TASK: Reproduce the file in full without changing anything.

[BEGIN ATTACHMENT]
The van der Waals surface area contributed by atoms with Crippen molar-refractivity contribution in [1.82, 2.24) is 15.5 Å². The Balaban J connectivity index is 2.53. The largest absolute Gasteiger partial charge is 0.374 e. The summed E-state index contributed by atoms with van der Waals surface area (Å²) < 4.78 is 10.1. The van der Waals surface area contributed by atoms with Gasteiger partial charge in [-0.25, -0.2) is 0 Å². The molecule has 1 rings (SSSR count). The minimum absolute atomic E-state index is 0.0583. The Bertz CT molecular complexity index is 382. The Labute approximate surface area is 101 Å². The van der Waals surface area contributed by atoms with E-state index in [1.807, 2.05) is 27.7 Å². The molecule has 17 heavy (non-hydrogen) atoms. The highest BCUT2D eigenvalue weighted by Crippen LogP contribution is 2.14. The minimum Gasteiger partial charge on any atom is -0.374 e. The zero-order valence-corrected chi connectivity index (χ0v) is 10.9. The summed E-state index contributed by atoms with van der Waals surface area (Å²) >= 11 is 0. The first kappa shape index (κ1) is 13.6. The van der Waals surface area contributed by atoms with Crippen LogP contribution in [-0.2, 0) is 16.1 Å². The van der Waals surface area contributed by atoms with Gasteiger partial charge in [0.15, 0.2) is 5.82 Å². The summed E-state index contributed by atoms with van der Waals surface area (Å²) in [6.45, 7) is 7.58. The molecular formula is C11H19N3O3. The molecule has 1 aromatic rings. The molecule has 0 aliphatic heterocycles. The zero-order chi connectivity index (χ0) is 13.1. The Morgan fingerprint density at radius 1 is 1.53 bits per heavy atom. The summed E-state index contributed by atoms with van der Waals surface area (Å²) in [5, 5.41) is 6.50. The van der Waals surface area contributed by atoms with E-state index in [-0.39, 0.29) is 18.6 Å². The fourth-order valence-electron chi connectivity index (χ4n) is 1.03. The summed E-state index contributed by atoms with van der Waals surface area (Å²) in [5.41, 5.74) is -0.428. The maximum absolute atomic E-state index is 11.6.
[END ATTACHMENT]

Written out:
The van der Waals surface area contributed by atoms with Crippen molar-refractivity contribution in [1.82, 2.24) is 15.5 Å². The Balaban J connectivity index is 2.53. The largest absolute Gasteiger partial charge is 0.374 e. The summed E-state index contributed by atoms with van der Waals surface area (Å²) < 4.78 is 10.1. The van der Waals surface area contributed by atoms with Gasteiger partial charge in [-0.25, -0.2) is 0 Å². The molecule has 1 rings (SSSR count). The minimum absolute atomic E-state index is 0.0583. The Bertz CT molecular complexity index is 382. The Labute approximate surface area is 101 Å². The van der Waals surface area contributed by atoms with E-state index in [1.807, 2.05) is 27.7 Å². The molecule has 17 heavy (non-hydrogen) atoms. The highest BCUT2D eigenvalue weighted by Crippen LogP contribution is 2.14. The minimum Gasteiger partial charge on any atom is -0.374 e. The zero-order valence-corrected chi connectivity index (χ0v) is 10.9. The summed E-state index contributed by atoms with van der Waals surface area (Å²) >= 11 is 0. The first kappa shape index (κ1) is 13.6. The van der Waals surface area contributed by atoms with Crippen LogP contribution in [-0.2, 0) is 16.1 Å². The van der Waals surface area contributed by atoms with Gasteiger partial charge in [0.15, 0.2) is 5.82 Å². The summed E-state index contributed by atoms with van der Waals surface area (Å²) in [6.45, 7) is 7.58. The molecular formula is C11H19N3O3. The molecule has 1 aromatic rings. The molecule has 0 aliphatic heterocycles. The zero-order chi connectivity index (χ0) is 13.1. The Morgan fingerprint density at radius 1 is 1.53 bits per heavy atom. The summed E-state index contributed by atoms with van der Waals surface area (Å²) in [5, 5.41) is 6.50. The van der Waals surface area contributed by atoms with E-state index in [-0.39, 0.29) is 18.6 Å². The fourth-order valence-electron chi connectivity index (χ4n) is 1.03. The summed E-state index contributed by atoms with van der Waals surface area (Å²) in [5.41, 5.74) is -0.428. The maximum absolute atomic E-state index is 11.6.